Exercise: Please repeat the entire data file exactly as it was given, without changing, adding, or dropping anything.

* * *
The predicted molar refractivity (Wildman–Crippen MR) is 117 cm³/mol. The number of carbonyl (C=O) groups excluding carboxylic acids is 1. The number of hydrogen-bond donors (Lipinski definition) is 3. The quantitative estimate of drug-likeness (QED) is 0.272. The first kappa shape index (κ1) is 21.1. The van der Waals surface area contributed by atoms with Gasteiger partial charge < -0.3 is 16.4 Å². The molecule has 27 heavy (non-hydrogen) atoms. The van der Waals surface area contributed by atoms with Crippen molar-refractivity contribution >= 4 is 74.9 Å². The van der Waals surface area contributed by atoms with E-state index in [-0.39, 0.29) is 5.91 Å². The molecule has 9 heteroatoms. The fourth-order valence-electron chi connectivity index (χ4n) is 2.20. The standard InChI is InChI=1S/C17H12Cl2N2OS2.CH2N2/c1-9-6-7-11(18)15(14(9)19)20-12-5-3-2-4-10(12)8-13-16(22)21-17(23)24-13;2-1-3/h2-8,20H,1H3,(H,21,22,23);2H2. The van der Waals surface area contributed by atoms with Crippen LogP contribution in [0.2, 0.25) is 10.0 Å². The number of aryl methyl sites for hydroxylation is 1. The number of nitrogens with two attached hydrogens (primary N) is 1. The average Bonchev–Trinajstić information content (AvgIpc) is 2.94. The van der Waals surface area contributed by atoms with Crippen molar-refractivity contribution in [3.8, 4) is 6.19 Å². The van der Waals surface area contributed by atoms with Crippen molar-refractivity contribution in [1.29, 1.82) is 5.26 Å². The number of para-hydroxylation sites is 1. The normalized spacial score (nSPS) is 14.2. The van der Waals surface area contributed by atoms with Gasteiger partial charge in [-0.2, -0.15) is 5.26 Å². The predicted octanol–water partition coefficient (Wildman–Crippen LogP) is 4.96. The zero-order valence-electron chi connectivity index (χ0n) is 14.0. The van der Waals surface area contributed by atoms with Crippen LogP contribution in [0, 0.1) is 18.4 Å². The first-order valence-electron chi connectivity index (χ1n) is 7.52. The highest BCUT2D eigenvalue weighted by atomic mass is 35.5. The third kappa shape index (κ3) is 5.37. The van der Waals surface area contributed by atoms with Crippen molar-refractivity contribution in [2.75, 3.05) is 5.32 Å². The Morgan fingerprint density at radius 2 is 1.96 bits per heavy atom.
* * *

The predicted molar refractivity (Wildman–Crippen MR) is 117 cm³/mol. The number of carbonyl (C=O) groups excluding carboxylic acids is 1. The number of hydrogen-bond donors (Lipinski definition) is 3. The quantitative estimate of drug-likeness (QED) is 0.272. The first kappa shape index (κ1) is 21.1. The van der Waals surface area contributed by atoms with Gasteiger partial charge < -0.3 is 16.4 Å². The molecule has 27 heavy (non-hydrogen) atoms. The van der Waals surface area contributed by atoms with Crippen molar-refractivity contribution >= 4 is 74.9 Å². The van der Waals surface area contributed by atoms with E-state index in [-0.39, 0.29) is 5.91 Å². The molecule has 9 heteroatoms. The fourth-order valence-electron chi connectivity index (χ4n) is 2.20. The standard InChI is InChI=1S/C17H12Cl2N2OS2.CH2N2/c1-9-6-7-11(18)15(14(9)19)20-12-5-3-2-4-10(12)8-13-16(22)21-17(23)24-13;2-1-3/h2-8,20H,1H3,(H,21,22,23);2H2. The van der Waals surface area contributed by atoms with Crippen LogP contribution in [0.2, 0.25) is 10.0 Å². The number of aryl methyl sites for hydroxylation is 1. The number of nitrogens with two attached hydrogens (primary N) is 1. The average Bonchev–Trinajstić information content (AvgIpc) is 2.94. The van der Waals surface area contributed by atoms with Crippen molar-refractivity contribution in [3.8, 4) is 6.19 Å². The van der Waals surface area contributed by atoms with Crippen molar-refractivity contribution in [1.29, 1.82) is 5.26 Å². The number of para-hydroxylation sites is 1. The normalized spacial score (nSPS) is 14.2. The van der Waals surface area contributed by atoms with Gasteiger partial charge in [-0.2, -0.15) is 5.26 Å². The predicted octanol–water partition coefficient (Wildman–Crippen LogP) is 4.96. The zero-order valence-electron chi connectivity index (χ0n) is 14.0. The van der Waals surface area contributed by atoms with Crippen LogP contribution in [0, 0.1) is 18.4 Å². The first-order valence-electron chi connectivity index (χ1n) is 7.52. The highest BCUT2D eigenvalue weighted by atomic mass is 35.5. The third kappa shape index (κ3) is 5.37. The van der Waals surface area contributed by atoms with Crippen molar-refractivity contribution in [2.75, 3.05) is 5.32 Å². The Morgan fingerprint density at radius 2 is 1.96 bits per heavy atom.